WASHINGTON, D.C. — President Trump’s recent executive order expanding offshore energy development is a win for America’s job creation and national security.
The United States leads the world in production and refining of oil and natural gas, adding stability to world markets that’s paying off for families and businesses.
Drivers saved over $550 at the pump in 2015, while household budgets saved $1337 on utility bills and energy-related expenses.
The industry supports 9.8 million nationwide jobs across a variety of sectors, including manufacturing, which is experiencing an energy-driven renaissance.
Producers of steel, chemicals, plastics, medicines and numerous other products have seen their power and materials costs drop due to affordable energy, including industrial electricity costs 30-50 percent lower than those of foreign competitors.
Lifting some of the shortsighted restrictions that keep 94 percent of federal offshore acreage off limits to energy development could lead to production gains of more than a million barrels of oil equivalent per day and generate hundreds of thousands of well-paying jobs.
Opening the Eastern Gulf of Mexico, in close proximity to existing production and infrastructure, can quickly spur investment and economic activity, with the potential to generate thousands of jobs and billions of dollars in government revenue.
The benefits of unlocking offshore oil and natural gas are measured not just in jobs and revenue but in energy security. Every barrel of American-made energy means more protection from the price shocks that overseas turbulence can generate.
Nowhere is energy’s central role in national security more evident than in the Arctic. With Russia and China already active in the region, the Arctic bears strategic significance even beyond its potential to supply enough oil and natural gas to meet California’s energy demands for close to 40 years.
In a letter to the Interior Department last year, military experts warned that withdrawal from the Arctic would “signal retreat, needlessly reducing U.S. flexibility for promoting our national interests and our ability to ensure international cooperation.”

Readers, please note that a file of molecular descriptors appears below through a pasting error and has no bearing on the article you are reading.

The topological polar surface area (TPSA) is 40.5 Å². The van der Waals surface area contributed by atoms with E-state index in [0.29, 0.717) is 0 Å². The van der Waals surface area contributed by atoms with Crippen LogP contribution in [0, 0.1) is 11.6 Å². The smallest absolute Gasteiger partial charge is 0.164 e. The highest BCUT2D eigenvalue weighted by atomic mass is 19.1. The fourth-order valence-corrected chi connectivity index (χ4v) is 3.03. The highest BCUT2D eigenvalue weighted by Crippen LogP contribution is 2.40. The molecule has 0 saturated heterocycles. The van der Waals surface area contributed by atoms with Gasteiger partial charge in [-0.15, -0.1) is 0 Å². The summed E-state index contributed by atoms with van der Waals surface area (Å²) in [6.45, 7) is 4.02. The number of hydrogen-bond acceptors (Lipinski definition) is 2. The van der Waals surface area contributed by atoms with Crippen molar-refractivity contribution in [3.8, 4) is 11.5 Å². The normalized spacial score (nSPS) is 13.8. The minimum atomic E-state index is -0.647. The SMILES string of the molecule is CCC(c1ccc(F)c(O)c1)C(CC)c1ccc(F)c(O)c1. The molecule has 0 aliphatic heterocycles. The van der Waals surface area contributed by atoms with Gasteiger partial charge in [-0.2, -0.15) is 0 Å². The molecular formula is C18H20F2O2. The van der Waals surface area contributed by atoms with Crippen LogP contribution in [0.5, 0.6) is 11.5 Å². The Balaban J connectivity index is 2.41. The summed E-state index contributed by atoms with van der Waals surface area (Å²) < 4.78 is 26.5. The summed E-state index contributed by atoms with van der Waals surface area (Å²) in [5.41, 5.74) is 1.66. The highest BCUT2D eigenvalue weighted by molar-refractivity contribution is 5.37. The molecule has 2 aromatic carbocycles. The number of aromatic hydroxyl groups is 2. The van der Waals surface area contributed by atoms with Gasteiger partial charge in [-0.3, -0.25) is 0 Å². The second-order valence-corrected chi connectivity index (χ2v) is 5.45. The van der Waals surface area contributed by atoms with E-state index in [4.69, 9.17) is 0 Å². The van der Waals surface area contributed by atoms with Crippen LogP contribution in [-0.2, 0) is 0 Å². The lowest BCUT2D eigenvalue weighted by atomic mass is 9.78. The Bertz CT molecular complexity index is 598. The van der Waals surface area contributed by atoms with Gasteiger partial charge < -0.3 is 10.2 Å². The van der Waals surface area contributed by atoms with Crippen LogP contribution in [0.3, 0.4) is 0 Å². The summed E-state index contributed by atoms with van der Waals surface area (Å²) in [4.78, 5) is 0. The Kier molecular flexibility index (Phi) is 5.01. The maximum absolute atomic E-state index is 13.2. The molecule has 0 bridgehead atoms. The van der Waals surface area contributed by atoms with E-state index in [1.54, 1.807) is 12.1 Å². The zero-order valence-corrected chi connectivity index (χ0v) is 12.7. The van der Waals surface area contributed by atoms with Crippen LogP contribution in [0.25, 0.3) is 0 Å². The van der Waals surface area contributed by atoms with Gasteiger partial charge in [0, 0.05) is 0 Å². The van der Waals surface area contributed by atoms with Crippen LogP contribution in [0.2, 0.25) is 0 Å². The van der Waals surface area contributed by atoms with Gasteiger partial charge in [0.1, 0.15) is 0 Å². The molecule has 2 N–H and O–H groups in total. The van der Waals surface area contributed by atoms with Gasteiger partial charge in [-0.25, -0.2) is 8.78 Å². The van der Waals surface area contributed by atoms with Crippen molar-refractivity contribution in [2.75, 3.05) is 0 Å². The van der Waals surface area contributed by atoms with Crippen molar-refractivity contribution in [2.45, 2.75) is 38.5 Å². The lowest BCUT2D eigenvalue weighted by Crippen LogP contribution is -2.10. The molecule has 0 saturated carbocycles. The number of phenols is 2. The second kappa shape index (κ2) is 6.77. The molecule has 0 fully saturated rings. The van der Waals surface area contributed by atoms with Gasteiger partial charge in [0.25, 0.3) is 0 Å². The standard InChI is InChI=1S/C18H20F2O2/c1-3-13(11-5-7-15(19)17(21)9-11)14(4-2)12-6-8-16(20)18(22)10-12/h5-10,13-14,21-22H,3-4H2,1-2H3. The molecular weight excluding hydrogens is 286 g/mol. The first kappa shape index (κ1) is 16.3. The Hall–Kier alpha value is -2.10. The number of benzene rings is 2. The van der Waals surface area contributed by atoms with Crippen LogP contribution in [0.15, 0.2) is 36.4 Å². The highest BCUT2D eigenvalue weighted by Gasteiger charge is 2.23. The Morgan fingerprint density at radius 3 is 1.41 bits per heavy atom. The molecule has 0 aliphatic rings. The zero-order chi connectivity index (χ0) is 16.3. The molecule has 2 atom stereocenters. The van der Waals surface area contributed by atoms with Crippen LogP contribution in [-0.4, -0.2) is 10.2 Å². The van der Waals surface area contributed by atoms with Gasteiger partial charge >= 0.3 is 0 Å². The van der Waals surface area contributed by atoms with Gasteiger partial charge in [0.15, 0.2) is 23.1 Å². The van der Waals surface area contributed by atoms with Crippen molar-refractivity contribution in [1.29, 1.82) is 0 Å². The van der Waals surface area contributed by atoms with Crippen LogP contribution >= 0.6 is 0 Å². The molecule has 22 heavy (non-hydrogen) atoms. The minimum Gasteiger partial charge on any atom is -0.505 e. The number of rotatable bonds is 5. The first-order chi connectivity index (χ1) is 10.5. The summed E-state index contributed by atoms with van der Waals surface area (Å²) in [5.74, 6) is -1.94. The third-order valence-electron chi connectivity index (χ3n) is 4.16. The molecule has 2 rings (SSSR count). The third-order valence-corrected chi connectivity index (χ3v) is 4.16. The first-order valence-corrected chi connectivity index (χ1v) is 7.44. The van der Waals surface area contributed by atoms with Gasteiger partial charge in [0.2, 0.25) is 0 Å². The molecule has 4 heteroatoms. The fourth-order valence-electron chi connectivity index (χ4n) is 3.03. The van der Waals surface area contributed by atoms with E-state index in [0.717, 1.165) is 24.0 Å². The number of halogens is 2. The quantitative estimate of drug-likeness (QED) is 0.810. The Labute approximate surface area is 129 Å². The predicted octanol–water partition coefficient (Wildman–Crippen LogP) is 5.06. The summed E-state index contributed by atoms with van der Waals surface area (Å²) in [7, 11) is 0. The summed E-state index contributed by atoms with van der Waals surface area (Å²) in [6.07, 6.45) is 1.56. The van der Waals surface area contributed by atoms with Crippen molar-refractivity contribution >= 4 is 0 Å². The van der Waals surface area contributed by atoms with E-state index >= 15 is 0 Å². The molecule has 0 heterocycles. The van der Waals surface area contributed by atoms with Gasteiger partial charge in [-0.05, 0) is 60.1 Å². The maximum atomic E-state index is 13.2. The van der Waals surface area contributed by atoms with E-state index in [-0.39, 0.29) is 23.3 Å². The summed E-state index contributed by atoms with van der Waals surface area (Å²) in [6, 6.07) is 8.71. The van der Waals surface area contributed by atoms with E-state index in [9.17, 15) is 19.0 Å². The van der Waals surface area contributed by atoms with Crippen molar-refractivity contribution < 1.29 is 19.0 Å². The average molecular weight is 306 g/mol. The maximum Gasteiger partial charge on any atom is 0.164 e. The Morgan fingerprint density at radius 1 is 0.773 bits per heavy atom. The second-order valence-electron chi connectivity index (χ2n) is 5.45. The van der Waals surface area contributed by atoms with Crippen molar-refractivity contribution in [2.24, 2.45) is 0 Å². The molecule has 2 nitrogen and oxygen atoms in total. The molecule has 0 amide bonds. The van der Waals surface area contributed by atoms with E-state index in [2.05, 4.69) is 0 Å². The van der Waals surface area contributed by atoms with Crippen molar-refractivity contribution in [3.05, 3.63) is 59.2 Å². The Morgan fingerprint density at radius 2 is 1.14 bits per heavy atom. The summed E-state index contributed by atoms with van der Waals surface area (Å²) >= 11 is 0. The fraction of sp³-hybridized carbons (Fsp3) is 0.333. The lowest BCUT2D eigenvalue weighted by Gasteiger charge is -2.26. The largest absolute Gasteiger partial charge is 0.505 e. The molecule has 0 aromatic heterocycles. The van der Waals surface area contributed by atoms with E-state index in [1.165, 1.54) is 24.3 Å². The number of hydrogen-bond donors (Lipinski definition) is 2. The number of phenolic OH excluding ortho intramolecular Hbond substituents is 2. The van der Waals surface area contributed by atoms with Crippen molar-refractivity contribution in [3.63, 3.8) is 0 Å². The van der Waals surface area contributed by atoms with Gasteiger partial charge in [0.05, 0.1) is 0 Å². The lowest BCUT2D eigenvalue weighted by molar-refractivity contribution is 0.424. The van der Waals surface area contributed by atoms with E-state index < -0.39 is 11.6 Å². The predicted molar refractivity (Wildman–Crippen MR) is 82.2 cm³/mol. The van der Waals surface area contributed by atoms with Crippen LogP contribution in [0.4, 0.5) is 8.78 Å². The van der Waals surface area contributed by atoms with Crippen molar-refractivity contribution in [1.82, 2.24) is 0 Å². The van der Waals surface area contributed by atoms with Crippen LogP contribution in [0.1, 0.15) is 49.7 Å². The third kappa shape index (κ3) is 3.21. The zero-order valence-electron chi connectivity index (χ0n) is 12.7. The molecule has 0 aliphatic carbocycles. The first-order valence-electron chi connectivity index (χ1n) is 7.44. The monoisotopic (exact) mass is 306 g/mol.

Failure to take advantage of potentially vast offshore resources, whether in the Arctic or the Atlantic, could mean retreat of another kind — retreat back to an era of energy scarcity and dependence.
A new study shows just how costly that could be. The analysis from leading energy consulting firm OnLocation examines what would happen if government policy were to ban hydraulic fracturing, prohibit new or expanded coal mines and stop permitting energy infrastructure, including pipelines and import/export facilities.
The study projects that steep declines in oil and natural gas production could lead to predictably steep energy cost increases — all contributing to a potential loss of 5.9 million jobs.
The average American household could see its costs jump $4,550 in 2040 due to increased costs for transportation fuel, electricity, home heating and goods and services.
That’s not a future most Americans want. Eighty percent of U.S. voters support increased domestic oil and natural gas production, and projections show that’s what we need in order to meet domestic and global demand.
Even under the most optimistic scenarios for renewable energy growth, oil and natural gas will supply 60 percent of U.S. energy needs in 2040, and worldwide energy consumption will jump a projected 38.6 percent over the same period.
Our success leading the world in reduction of carbon emissions — which have reached 30-year lows in the power sector due primarily to clean-burning natural gas — demonstrates that energy security and environmental progress aren’t contradictory goals.
President Trump said he would focus on major jobs initiatives in his first 100 days, and he has. Forward-looking energy policy is jobs policy, and unlocking offshore oil and natural gas resources is an essential step to U.S. economic and energy security.
Jack N. Gerard is president and CEO of the American Petroleum Institute, the national trade association that represents all aspects of America’s oil and natural gas industry. He holds political science and law degrees from George Washington University Readers may write him at API, 1220 L Street NW, Washington, DC 20005-4070.
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